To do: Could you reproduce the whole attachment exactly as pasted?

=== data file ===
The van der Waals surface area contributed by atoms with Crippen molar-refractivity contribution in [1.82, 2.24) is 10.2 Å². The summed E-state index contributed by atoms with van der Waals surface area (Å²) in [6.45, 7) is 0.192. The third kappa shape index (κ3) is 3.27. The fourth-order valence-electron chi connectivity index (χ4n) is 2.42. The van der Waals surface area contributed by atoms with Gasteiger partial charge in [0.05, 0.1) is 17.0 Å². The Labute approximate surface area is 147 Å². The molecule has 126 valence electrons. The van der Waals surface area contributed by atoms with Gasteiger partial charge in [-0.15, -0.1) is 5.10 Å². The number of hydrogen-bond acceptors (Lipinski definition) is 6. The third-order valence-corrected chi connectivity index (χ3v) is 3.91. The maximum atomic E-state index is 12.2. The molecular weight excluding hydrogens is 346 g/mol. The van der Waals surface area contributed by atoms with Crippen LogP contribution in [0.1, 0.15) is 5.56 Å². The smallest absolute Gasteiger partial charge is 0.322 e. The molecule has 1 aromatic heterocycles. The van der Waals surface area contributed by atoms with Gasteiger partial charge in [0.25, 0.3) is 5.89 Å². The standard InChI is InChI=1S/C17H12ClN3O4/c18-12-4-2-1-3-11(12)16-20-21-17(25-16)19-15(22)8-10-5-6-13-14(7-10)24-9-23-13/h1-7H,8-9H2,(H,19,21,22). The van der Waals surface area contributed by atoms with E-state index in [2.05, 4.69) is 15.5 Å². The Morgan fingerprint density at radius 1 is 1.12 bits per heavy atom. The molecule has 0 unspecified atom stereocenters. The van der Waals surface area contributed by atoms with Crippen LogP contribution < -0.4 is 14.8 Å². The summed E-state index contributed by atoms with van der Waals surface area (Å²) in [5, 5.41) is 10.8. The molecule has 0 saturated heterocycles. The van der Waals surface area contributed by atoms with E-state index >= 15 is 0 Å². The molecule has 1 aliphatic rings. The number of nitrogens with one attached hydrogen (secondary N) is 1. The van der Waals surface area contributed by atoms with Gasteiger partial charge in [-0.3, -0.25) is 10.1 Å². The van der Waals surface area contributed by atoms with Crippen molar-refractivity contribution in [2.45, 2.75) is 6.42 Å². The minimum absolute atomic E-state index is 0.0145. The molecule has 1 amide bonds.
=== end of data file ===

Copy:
The van der Waals surface area contributed by atoms with Crippen molar-refractivity contribution in [1.82, 2.24) is 10.2 Å². The summed E-state index contributed by atoms with van der Waals surface area (Å²) in [6.45, 7) is 0.192. The third kappa shape index (κ3) is 3.27. The fourth-order valence-electron chi connectivity index (χ4n) is 2.42. The van der Waals surface area contributed by atoms with Gasteiger partial charge in [0.05, 0.1) is 17.0 Å². The Labute approximate surface area is 147 Å². The molecule has 126 valence electrons. The van der Waals surface area contributed by atoms with Gasteiger partial charge in [-0.15, -0.1) is 5.10 Å². The number of hydrogen-bond acceptors (Lipinski definition) is 6. The third-order valence-corrected chi connectivity index (χ3v) is 3.91. The maximum atomic E-state index is 12.2. The molecular weight excluding hydrogens is 346 g/mol. The van der Waals surface area contributed by atoms with Crippen LogP contribution in [0.1, 0.15) is 5.56 Å². The smallest absolute Gasteiger partial charge is 0.322 e. The molecule has 1 aromatic heterocycles. The van der Waals surface area contributed by atoms with Gasteiger partial charge in [0.25, 0.3) is 5.89 Å². The standard InChI is InChI=1S/C17H12ClN3O4/c18-12-4-2-1-3-11(12)16-20-21-17(25-16)19-15(22)8-10-5-6-13-14(7-10)24-9-23-13/h1-7H,8-9H2,(H,19,21,22). The van der Waals surface area contributed by atoms with E-state index in [2.05, 4.69) is 15.5 Å². The Morgan fingerprint density at radius 1 is 1.12 bits per heavy atom. The molecule has 0 unspecified atom stereocenters. The van der Waals surface area contributed by atoms with Crippen LogP contribution < -0.4 is 14.8 Å². The summed E-state index contributed by atoms with van der Waals surface area (Å²) in [5, 5.41) is 10.8. The molecule has 0 saturated heterocycles. The van der Waals surface area contributed by atoms with E-state index >= 15 is 0 Å². The molecule has 1 aliphatic rings. The number of nitrogens with one attached hydrogen (secondary N) is 1. The van der Waals surface area contributed by atoms with Gasteiger partial charge in [-0.3, -0.25) is 10.1 Å². The van der Waals surface area contributed by atoms with Crippen molar-refractivity contribution in [2.45, 2.75) is 6.42 Å². The minimum absolute atomic E-state index is 0.0145. The molecule has 1 amide bonds.